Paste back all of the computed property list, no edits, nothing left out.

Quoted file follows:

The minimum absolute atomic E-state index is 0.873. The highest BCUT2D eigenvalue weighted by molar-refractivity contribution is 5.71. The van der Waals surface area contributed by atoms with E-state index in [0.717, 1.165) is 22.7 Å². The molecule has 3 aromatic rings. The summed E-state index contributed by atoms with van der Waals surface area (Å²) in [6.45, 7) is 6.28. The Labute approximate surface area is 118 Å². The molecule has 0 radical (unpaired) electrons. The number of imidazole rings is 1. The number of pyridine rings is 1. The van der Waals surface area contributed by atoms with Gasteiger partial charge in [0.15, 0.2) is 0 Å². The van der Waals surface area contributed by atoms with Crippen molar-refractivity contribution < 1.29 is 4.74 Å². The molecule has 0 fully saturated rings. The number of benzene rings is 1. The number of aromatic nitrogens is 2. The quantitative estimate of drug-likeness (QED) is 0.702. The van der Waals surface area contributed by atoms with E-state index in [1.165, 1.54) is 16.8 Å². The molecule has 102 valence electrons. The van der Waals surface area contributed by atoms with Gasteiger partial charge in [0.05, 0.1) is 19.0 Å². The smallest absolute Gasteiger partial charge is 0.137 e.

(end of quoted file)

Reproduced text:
The minimum absolute atomic E-state index is 0.873. The highest BCUT2D eigenvalue weighted by molar-refractivity contribution is 5.71. The van der Waals surface area contributed by atoms with E-state index in [0.717, 1.165) is 22.7 Å². The molecule has 3 aromatic rings. The summed E-state index contributed by atoms with van der Waals surface area (Å²) in [6.45, 7) is 6.28. The Labute approximate surface area is 118 Å². The molecule has 0 radical (unpaired) electrons. The number of imidazole rings is 1. The number of pyridine rings is 1. The van der Waals surface area contributed by atoms with Gasteiger partial charge in [0.15, 0.2) is 0 Å². The van der Waals surface area contributed by atoms with Crippen molar-refractivity contribution < 1.29 is 4.74 Å². The molecule has 0 fully saturated rings. The number of benzene rings is 1. The number of aromatic nitrogens is 2. The quantitative estimate of drug-likeness (QED) is 0.702. The van der Waals surface area contributed by atoms with E-state index in [1.165, 1.54) is 16.8 Å². The molecule has 102 valence electrons. The van der Waals surface area contributed by atoms with Gasteiger partial charge in [0.05, 0.1) is 19.0 Å². The smallest absolute Gasteiger partial charge is 0.137 e.